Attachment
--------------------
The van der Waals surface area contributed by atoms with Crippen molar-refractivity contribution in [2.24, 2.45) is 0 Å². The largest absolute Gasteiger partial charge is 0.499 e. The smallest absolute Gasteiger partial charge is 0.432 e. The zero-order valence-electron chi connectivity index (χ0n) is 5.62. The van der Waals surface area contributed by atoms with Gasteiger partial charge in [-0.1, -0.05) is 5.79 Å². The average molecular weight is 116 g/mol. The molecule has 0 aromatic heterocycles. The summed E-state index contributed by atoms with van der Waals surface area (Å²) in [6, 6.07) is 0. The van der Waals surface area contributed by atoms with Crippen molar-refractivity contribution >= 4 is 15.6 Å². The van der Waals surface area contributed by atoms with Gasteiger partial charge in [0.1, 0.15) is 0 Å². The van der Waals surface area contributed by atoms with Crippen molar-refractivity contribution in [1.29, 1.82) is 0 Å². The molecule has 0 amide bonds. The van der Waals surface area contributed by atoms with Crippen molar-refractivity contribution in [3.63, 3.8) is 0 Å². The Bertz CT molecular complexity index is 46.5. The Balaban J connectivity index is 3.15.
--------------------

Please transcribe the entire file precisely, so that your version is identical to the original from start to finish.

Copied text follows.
The van der Waals surface area contributed by atoms with Crippen molar-refractivity contribution in [2.24, 2.45) is 0 Å². The largest absolute Gasteiger partial charge is 0.499 e. The smallest absolute Gasteiger partial charge is 0.432 e. The zero-order valence-electron chi connectivity index (χ0n) is 5.62. The van der Waals surface area contributed by atoms with Gasteiger partial charge in [-0.1, -0.05) is 5.79 Å². The average molecular weight is 116 g/mol. The molecule has 0 aromatic heterocycles. The summed E-state index contributed by atoms with van der Waals surface area (Å²) in [6, 6.07) is 0. The van der Waals surface area contributed by atoms with Crippen molar-refractivity contribution >= 4 is 15.6 Å². The van der Waals surface area contributed by atoms with Gasteiger partial charge in [0.1, 0.15) is 0 Å². The van der Waals surface area contributed by atoms with Crippen molar-refractivity contribution in [1.29, 1.82) is 0 Å². The molecule has 0 amide bonds. The van der Waals surface area contributed by atoms with Crippen molar-refractivity contribution in [3.63, 3.8) is 0 Å². The Bertz CT molecular complexity index is 46.5. The Balaban J connectivity index is 3.15.